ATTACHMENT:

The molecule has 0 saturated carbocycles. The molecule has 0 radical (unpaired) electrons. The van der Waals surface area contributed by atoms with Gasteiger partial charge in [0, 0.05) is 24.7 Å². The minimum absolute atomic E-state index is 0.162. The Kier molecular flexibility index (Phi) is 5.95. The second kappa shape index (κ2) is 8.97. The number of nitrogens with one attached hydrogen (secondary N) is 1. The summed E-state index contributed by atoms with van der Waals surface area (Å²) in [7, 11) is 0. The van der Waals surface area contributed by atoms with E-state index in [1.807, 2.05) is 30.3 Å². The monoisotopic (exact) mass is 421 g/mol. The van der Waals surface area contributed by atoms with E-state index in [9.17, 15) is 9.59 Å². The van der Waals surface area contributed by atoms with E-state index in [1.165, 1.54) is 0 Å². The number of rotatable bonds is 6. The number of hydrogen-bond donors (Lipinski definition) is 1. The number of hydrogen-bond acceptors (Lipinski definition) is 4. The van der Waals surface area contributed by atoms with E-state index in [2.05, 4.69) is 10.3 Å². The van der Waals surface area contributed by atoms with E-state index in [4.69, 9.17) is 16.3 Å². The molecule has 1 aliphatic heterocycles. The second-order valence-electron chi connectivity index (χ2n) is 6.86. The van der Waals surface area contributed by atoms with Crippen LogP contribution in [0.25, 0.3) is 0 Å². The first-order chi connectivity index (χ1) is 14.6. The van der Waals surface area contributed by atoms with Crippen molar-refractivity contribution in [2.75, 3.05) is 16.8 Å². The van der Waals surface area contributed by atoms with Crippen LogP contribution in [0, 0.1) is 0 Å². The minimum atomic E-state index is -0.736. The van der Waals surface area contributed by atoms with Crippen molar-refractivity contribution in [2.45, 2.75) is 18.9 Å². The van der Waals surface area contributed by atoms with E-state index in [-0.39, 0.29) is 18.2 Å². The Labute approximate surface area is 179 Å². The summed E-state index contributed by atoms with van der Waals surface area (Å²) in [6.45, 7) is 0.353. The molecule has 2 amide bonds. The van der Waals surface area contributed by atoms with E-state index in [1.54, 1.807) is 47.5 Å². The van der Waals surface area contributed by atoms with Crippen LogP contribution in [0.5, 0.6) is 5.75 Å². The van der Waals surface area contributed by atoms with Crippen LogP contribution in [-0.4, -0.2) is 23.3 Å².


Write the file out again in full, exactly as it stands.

The molecule has 0 saturated carbocycles. The molecule has 0 radical (unpaired) electrons. The van der Waals surface area contributed by atoms with Gasteiger partial charge in [0, 0.05) is 24.7 Å². The minimum absolute atomic E-state index is 0.162. The Kier molecular flexibility index (Phi) is 5.95. The second kappa shape index (κ2) is 8.97. The number of nitrogens with one attached hydrogen (secondary N) is 1. The summed E-state index contributed by atoms with van der Waals surface area (Å²) in [7, 11) is 0. The van der Waals surface area contributed by atoms with E-state index in [1.807, 2.05) is 30.3 Å². The monoisotopic (exact) mass is 421 g/mol. The van der Waals surface area contributed by atoms with E-state index in [9.17, 15) is 9.59 Å². The van der Waals surface area contributed by atoms with E-state index in [1.165, 1.54) is 0 Å². The number of rotatable bonds is 6. The number of hydrogen-bond donors (Lipinski definition) is 1. The number of hydrogen-bond acceptors (Lipinski definition) is 4. The van der Waals surface area contributed by atoms with E-state index in [2.05, 4.69) is 10.3 Å². The van der Waals surface area contributed by atoms with E-state index in [4.69, 9.17) is 16.3 Å². The molecule has 1 aliphatic heterocycles. The second-order valence-electron chi connectivity index (χ2n) is 6.86. The van der Waals surface area contributed by atoms with Crippen LogP contribution in [0.25, 0.3) is 0 Å². The first-order chi connectivity index (χ1) is 14.6. The van der Waals surface area contributed by atoms with Crippen molar-refractivity contribution in [2.75, 3.05) is 16.8 Å². The van der Waals surface area contributed by atoms with Crippen LogP contribution in [0, 0.1) is 0 Å². The minimum atomic E-state index is -0.736. The van der Waals surface area contributed by atoms with Crippen molar-refractivity contribution in [2.45, 2.75) is 18.9 Å². The van der Waals surface area contributed by atoms with E-state index in [-0.39, 0.29) is 18.2 Å². The Labute approximate surface area is 179 Å². The summed E-state index contributed by atoms with van der Waals surface area (Å²) in [6.45, 7) is 0.353. The molecule has 2 amide bonds. The van der Waals surface area contributed by atoms with E-state index in [1.54, 1.807) is 47.5 Å². The van der Waals surface area contributed by atoms with Crippen LogP contribution in [0.5, 0.6) is 5.75 Å². The van der Waals surface area contributed by atoms with Crippen LogP contribution in [-0.4, -0.2) is 23.3 Å².